Michael Walch

GSAPP Space Studio IV Student Bryna Anderson wins SHIFTBoston Competition

Posted in General Architecture by michaelwalch on 3 November, 2010

Congratulations to Bryna Anderson who won the SHIFTboston Moon Capital Competition with her proposal for a power-generating moon colony.  Bryna’s design is informed by research into solar energy generation, microwave energy transmission, artificial gravity, and Bioshpere-II-like climate constructions.

Bryna produced the project in Spring 2010 at Columbia GSAPP for Yoshiko Sato’s Space Studio IV: Lunar Habitation, for which I was a T.A.  A few students from this studio submitted for this competition, all with very sophisticated research and designs – a job well done to you all!


Maybe a new NASA

Posted in Uncategorized by michaelwalch on 2 February, 2010

Obama is proposing scrapping the Constellation program in his budget for NASA.

Coverage at the New York Times – Billions for NASA, With a Push to Find New Ways into Space

It’s profoundly odd to think that the US will not have human spaceflight capability by the end of this year.  The last scheduled Shuttle launch is early September.  Oddly, this could re-create the space race of the 1960s – Russia will be the only country with the ability to launch humans to Low Earth Orbit, including the International Space Station.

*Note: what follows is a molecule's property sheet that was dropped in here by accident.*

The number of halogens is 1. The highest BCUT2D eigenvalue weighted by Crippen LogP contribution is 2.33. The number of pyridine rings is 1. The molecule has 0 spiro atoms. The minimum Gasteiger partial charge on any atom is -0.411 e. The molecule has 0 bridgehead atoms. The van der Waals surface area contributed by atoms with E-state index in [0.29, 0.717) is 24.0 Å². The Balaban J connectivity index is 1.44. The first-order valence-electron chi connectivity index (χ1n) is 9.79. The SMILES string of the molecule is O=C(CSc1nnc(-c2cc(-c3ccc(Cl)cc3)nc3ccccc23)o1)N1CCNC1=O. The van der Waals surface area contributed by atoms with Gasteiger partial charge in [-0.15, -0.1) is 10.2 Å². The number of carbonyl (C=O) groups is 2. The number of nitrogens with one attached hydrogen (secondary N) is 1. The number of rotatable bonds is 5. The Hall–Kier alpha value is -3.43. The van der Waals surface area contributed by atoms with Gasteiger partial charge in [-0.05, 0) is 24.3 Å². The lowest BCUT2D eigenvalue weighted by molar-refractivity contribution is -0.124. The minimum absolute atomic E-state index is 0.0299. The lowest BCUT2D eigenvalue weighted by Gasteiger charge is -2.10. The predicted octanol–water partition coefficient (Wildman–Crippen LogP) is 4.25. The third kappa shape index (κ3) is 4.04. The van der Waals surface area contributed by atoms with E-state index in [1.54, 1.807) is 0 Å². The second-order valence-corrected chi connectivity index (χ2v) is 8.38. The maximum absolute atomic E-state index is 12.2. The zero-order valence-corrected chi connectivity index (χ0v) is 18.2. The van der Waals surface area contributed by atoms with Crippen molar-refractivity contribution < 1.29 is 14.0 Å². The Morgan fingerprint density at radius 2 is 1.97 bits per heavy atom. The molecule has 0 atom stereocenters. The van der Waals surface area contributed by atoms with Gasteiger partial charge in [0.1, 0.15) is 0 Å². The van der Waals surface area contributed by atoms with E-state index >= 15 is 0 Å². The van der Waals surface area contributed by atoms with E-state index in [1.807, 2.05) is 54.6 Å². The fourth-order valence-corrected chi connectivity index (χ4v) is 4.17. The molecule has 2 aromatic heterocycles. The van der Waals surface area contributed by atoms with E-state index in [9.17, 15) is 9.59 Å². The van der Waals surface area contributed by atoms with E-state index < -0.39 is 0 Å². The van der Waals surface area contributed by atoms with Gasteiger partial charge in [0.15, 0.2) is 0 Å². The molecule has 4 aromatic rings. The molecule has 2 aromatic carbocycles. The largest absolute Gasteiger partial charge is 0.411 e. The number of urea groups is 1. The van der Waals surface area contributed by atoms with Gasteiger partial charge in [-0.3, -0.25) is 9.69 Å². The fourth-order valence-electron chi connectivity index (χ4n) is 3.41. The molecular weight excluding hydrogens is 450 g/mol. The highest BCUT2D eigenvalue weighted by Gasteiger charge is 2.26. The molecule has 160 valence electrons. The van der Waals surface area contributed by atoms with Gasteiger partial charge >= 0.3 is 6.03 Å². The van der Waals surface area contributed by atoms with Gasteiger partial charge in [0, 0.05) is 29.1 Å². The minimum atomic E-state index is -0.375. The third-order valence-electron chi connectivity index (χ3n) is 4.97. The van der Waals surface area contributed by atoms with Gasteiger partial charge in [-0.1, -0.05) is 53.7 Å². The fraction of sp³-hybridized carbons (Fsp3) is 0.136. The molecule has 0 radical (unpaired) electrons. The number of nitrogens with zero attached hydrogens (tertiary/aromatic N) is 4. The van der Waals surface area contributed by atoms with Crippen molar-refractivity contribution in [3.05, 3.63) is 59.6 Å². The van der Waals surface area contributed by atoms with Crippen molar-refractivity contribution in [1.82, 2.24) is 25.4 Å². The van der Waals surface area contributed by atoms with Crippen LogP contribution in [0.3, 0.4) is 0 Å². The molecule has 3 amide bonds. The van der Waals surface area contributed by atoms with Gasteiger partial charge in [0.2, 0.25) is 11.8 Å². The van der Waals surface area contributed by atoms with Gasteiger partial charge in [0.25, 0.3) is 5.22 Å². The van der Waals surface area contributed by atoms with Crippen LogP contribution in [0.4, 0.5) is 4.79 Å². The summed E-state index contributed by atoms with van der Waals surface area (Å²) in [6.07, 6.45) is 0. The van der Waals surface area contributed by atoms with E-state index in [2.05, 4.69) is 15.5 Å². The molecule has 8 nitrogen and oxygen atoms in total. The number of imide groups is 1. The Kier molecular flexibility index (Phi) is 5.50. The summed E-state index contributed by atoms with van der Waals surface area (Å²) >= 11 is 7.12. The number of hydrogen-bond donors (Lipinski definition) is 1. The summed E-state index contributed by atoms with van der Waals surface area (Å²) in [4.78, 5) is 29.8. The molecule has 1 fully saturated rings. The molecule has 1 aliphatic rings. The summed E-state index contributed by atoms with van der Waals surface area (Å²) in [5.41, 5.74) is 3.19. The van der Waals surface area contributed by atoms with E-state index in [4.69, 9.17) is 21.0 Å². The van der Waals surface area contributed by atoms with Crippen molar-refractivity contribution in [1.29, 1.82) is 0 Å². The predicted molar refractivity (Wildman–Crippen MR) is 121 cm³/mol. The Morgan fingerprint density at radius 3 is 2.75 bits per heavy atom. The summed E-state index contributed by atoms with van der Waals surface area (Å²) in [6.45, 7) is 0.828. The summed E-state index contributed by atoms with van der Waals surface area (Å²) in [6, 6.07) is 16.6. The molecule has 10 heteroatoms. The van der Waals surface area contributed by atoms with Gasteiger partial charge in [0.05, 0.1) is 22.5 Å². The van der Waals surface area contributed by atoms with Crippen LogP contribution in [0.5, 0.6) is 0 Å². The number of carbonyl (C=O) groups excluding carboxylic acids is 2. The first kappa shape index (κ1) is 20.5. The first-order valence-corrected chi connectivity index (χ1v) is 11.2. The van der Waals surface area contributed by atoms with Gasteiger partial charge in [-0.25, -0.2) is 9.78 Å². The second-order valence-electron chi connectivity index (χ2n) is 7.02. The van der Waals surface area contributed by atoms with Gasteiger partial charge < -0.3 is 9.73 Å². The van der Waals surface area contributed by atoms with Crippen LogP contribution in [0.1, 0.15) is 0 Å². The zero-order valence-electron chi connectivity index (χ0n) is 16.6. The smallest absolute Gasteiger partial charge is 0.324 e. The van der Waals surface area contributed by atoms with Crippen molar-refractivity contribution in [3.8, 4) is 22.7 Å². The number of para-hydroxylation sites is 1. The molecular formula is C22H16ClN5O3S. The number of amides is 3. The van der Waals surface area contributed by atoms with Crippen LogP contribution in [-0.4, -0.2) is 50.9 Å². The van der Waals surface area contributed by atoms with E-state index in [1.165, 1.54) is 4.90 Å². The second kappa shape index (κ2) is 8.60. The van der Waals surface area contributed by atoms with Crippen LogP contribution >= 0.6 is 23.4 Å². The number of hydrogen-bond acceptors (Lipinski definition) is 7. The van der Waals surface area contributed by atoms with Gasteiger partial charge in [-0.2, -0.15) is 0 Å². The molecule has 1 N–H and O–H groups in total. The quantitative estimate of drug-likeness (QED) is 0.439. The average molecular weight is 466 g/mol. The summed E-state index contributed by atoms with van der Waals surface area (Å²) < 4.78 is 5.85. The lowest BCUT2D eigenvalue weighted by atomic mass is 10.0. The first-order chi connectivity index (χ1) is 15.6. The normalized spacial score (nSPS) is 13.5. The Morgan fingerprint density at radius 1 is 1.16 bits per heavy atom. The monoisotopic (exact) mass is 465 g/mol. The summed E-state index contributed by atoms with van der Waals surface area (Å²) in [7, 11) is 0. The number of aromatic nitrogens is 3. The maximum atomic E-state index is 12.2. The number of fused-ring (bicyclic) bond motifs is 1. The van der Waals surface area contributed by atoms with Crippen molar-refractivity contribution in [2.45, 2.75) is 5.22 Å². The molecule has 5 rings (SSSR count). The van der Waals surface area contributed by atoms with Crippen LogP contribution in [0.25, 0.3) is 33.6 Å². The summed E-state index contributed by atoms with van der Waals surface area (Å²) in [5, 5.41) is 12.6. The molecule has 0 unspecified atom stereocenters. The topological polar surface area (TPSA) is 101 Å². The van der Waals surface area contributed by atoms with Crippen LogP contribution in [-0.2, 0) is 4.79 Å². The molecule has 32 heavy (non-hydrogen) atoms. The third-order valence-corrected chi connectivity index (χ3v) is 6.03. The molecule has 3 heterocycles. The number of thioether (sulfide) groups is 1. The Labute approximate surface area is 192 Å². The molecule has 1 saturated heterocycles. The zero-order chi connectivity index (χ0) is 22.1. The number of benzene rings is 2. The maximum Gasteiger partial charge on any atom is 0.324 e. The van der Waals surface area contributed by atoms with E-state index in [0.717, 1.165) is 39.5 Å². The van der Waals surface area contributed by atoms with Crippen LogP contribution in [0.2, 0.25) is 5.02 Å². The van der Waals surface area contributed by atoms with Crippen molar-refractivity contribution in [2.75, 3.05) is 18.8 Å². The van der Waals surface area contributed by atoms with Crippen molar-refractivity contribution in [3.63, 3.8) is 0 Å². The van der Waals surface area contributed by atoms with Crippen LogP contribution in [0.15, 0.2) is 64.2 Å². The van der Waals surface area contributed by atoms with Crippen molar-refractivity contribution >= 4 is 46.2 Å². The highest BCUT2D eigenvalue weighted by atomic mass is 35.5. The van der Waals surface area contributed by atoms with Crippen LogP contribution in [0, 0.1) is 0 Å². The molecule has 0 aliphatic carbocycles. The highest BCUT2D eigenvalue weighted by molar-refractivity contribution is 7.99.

It is definitely a step back in terms of NASA’s capabilities.  However, it is a possible rebirth and re-envisioning (really, a return to origins) of NASA’s role in aeronautics and space.  NASA is a laboratory of engineering and science – it commands a huge budget largely devoted to R&D, which then is transferred to industry.  Relieved of its operational duties, the new agency could rededicate itself to new frontiers of exploration and research, relying on technology transfer to private companies for the execution and especially marketability of space technology.  This already happens, from ‘spin-off’ products, materials, and methods to the award of contracts to (nominally) private companies like Lockheed and Boeing.

Perhaps this will create more room for people like Burt Ratan and Scaled Composites to innovate with government research money, and get closer to providing the broad public access to space.  On the other hand, the space industry is hugely important, both economically and politically, and thus far NASA has been one of the blanket agencies which help ensure that its exploration and utilization is carried out for the greater good.

Good-Night Moon.

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